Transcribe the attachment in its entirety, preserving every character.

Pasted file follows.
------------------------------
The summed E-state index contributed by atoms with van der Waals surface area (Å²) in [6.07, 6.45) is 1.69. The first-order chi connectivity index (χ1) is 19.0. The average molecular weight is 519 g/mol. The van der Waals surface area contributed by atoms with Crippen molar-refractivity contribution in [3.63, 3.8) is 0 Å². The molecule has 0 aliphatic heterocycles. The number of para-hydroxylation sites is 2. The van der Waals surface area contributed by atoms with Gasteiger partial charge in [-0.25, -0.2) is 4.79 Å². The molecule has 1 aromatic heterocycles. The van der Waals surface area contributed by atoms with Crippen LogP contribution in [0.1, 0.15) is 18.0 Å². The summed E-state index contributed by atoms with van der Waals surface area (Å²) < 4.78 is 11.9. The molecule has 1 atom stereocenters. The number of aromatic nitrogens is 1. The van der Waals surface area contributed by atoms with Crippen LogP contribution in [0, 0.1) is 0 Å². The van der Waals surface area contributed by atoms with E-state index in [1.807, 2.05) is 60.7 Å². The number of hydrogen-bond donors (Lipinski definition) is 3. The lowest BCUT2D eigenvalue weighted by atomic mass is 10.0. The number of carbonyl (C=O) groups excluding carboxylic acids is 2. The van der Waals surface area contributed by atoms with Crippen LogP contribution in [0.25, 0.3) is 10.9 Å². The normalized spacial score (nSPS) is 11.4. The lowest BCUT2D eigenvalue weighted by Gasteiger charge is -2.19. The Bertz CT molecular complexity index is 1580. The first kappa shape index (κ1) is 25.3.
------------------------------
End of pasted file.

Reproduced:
The summed E-state index contributed by atoms with van der Waals surface area (Å²) in [6.07, 6.45) is 1.69. The first-order chi connectivity index (χ1) is 19.0. The average molecular weight is 519 g/mol. The van der Waals surface area contributed by atoms with Crippen molar-refractivity contribution in [3.63, 3.8) is 0 Å². The molecule has 0 aliphatic heterocycles. The number of para-hydroxylation sites is 2. The van der Waals surface area contributed by atoms with Gasteiger partial charge in [-0.25, -0.2) is 4.79 Å². The molecule has 1 aromatic heterocycles. The van der Waals surface area contributed by atoms with Crippen LogP contribution in [0.1, 0.15) is 18.0 Å². The summed E-state index contributed by atoms with van der Waals surface area (Å²) < 4.78 is 11.9. The molecule has 1 atom stereocenters. The number of aromatic nitrogens is 1. The van der Waals surface area contributed by atoms with Crippen LogP contribution in [0, 0.1) is 0 Å². The van der Waals surface area contributed by atoms with E-state index in [1.807, 2.05) is 60.7 Å². The number of hydrogen-bond donors (Lipinski definition) is 3. The lowest BCUT2D eigenvalue weighted by atomic mass is 10.0. The number of carbonyl (C=O) groups excluding carboxylic acids is 2. The van der Waals surface area contributed by atoms with Crippen LogP contribution in [0.25, 0.3) is 10.9 Å². The normalized spacial score (nSPS) is 11.4. The lowest BCUT2D eigenvalue weighted by Gasteiger charge is -2.19. The Bertz CT molecular complexity index is 1580. The first kappa shape index (κ1) is 25.3.